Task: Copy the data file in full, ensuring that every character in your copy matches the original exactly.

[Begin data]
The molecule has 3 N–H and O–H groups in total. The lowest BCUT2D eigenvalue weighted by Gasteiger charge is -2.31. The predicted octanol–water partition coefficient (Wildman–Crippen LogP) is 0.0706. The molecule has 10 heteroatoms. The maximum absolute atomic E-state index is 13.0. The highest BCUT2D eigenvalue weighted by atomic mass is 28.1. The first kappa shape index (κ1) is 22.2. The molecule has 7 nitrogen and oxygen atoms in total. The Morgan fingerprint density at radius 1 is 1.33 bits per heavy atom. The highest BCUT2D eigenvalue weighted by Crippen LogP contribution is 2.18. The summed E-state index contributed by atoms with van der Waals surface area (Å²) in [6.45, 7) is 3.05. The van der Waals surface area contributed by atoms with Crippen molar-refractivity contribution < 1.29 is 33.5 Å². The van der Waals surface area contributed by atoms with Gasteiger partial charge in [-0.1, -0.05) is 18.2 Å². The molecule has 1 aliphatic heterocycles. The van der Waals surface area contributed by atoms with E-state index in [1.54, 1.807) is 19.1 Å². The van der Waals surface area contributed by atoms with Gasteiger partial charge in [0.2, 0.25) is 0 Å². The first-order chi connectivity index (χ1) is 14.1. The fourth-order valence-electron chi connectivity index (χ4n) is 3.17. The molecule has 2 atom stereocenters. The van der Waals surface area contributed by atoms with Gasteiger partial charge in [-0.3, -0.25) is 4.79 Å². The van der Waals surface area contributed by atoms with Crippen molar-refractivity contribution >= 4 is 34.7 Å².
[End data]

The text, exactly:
The molecule has 3 N–H and O–H groups in total. The lowest BCUT2D eigenvalue weighted by Gasteiger charge is -2.31. The predicted octanol–water partition coefficient (Wildman–Crippen LogP) is 0.0706. The molecule has 10 heteroatoms. The maximum absolute atomic E-state index is 13.0. The highest BCUT2D eigenvalue weighted by atomic mass is 28.1. The first kappa shape index (κ1) is 22.2. The molecule has 7 nitrogen and oxygen atoms in total. The Morgan fingerprint density at radius 1 is 1.33 bits per heavy atom. The highest BCUT2D eigenvalue weighted by Crippen LogP contribution is 2.18. The summed E-state index contributed by atoms with van der Waals surface area (Å²) in [6.45, 7) is 3.05. The van der Waals surface area contributed by atoms with Crippen molar-refractivity contribution < 1.29 is 33.5 Å². The van der Waals surface area contributed by atoms with Gasteiger partial charge in [-0.1, -0.05) is 18.2 Å². The molecule has 1 aliphatic heterocycles. The van der Waals surface area contributed by atoms with E-state index in [1.54, 1.807) is 19.1 Å². The van der Waals surface area contributed by atoms with Gasteiger partial charge in [0.2, 0.25) is 0 Å². The first-order chi connectivity index (χ1) is 14.1. The fourth-order valence-electron chi connectivity index (χ4n) is 3.17. The molecule has 2 atom stereocenters. The van der Waals surface area contributed by atoms with Gasteiger partial charge in [-0.3, -0.25) is 4.79 Å². The van der Waals surface area contributed by atoms with Crippen molar-refractivity contribution >= 4 is 34.7 Å².